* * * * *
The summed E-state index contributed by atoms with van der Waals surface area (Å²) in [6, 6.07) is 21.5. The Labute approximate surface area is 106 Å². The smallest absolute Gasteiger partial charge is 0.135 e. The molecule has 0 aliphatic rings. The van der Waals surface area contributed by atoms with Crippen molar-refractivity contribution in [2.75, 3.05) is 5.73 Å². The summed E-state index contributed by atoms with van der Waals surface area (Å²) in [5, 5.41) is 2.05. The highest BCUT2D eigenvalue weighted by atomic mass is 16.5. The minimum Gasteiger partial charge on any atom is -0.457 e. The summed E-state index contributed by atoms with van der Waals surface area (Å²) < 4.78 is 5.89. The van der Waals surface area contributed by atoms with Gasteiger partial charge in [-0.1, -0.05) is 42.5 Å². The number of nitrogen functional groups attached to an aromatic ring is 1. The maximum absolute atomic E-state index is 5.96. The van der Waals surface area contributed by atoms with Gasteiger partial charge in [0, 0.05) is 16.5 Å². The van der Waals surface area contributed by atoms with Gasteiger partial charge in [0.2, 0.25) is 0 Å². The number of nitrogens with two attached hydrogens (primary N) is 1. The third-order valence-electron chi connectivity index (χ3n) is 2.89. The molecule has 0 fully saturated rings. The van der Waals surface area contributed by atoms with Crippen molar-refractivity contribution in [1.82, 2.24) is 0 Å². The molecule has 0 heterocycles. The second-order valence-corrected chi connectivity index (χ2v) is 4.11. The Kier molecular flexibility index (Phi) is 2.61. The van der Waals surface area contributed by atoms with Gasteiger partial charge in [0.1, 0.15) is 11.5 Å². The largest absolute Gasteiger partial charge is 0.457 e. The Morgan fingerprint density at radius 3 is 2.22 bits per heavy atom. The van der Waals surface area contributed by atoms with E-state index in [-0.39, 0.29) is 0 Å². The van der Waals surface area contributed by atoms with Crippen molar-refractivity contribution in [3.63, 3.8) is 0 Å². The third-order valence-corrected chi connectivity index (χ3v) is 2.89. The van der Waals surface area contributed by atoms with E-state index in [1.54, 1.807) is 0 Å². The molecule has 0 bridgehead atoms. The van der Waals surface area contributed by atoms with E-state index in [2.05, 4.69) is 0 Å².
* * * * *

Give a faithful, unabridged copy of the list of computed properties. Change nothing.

The summed E-state index contributed by atoms with van der Waals surface area (Å²) in [6, 6.07) is 21.5. The Labute approximate surface area is 106 Å². The smallest absolute Gasteiger partial charge is 0.135 e. The molecule has 0 aliphatic rings. The van der Waals surface area contributed by atoms with Crippen molar-refractivity contribution in [2.75, 3.05) is 5.73 Å². The summed E-state index contributed by atoms with van der Waals surface area (Å²) in [5, 5.41) is 2.05. The highest BCUT2D eigenvalue weighted by atomic mass is 16.5. The minimum Gasteiger partial charge on any atom is -0.457 e. The summed E-state index contributed by atoms with van der Waals surface area (Å²) < 4.78 is 5.89. The van der Waals surface area contributed by atoms with Gasteiger partial charge in [-0.1, -0.05) is 42.5 Å². The number of nitrogen functional groups attached to an aromatic ring is 1. The maximum absolute atomic E-state index is 5.96. The van der Waals surface area contributed by atoms with Gasteiger partial charge in [0, 0.05) is 16.5 Å². The van der Waals surface area contributed by atoms with Gasteiger partial charge in [0.2, 0.25) is 0 Å². The number of nitrogens with two attached hydrogens (primary N) is 1. The third-order valence-electron chi connectivity index (χ3n) is 2.89. The molecule has 0 fully saturated rings. The van der Waals surface area contributed by atoms with Crippen molar-refractivity contribution in [1.82, 2.24) is 0 Å². The molecule has 0 heterocycles. The second-order valence-corrected chi connectivity index (χ2v) is 4.11. The Kier molecular flexibility index (Phi) is 2.61. The van der Waals surface area contributed by atoms with Gasteiger partial charge in [0.1, 0.15) is 11.5 Å². The largest absolute Gasteiger partial charge is 0.457 e. The Morgan fingerprint density at radius 3 is 2.22 bits per heavy atom. The van der Waals surface area contributed by atoms with E-state index in [-0.39, 0.29) is 0 Å². The van der Waals surface area contributed by atoms with Crippen molar-refractivity contribution in [3.63, 3.8) is 0 Å². The third-order valence-corrected chi connectivity index (χ3v) is 2.89. The van der Waals surface area contributed by atoms with E-state index in [1.54, 1.807) is 0 Å². The molecule has 0 bridgehead atoms. The van der Waals surface area contributed by atoms with E-state index in [2.05, 4.69) is 0 Å².